Your Health: How young is too young to diet? - WAFF-TV: News, Weather and Sports for Huntsville, AL

Your Health: How young is too young to diet?

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How young is too young to diet? One doctor said there is no minimum age. How young is too young to diet? One doctor said there is no minimum age.
DECATUR, AL (WAFF) -

According to the Centers for Disease Control and Prevention, childhood obesity is increasing at an alarming rate. We found a four month old baby, who his doctor said is actually the size of a two year old, very much overweight.

So, how young is too young to diet? We asked people that question. 

"I would say, 13? Why do you say that - as a mom? Because there's so many different things going on: hormones, there's brain growth," Evelyn Manning said. 

Angelia Conner thinks it could be a little younger. "The age of nine and under is too young to diet. Once they, you know, get into the teens, I think you really should watch them."

Decatur's Shelia White thinks it should be much later. "Well, [I] think you need to be an adult before you decide to diet. I don't even think you should tell kids they're fat or they're skinny. I think a parent should take the responsibility to feed their children like they're suppose to be fed and you know, give them the right kind of diet."

Pediatrician Dr. Melissa Young-King said she's seen a rapid increase of overweight children in her pediatric practice. Is there such a thing as too young to diet?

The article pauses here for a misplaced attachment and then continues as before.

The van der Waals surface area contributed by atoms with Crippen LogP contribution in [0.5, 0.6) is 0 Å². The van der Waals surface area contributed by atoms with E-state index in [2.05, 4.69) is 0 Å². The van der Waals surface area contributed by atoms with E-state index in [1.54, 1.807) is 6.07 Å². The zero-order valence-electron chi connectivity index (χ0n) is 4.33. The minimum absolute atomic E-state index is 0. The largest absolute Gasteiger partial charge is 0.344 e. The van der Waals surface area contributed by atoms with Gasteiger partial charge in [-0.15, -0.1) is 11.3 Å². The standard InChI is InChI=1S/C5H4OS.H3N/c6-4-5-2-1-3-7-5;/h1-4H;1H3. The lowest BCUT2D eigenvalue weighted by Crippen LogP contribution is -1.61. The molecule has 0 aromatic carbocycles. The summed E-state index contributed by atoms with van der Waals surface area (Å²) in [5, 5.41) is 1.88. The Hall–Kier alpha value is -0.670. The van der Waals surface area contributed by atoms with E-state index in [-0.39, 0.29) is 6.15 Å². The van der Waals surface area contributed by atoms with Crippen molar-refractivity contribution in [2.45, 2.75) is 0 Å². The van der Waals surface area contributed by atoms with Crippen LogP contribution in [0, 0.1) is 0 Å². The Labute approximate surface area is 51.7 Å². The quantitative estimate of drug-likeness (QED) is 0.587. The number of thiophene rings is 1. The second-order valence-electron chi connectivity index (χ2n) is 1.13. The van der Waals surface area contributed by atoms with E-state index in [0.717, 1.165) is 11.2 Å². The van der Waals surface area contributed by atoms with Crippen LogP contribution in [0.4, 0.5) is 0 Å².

"Actually not, because we do growth checks on a periodic basis, [even] health supervision visits. And we actually plot the growth of children, and we have found, as you mentioned, that we get bigger and bigger," said Young-King.

She said parents should always take weight into consideration for their child. "We do go over the caloric intake of the baby."

Being overweight can also cause other health problems. "Fatty liver disease is a marker for obesity and a precursors of cardiac disease, and we're seeing that as young as three years old in our practice here," added Young-King.

One reason, experts point to, is a sedentary lifestyle in front of a TV or computer rather than running and playing outside.

If you're not certain where your child is in terms of weight, ask the pediatrician to go by the growth chart and you can tell if your child needs to shed a few calories.

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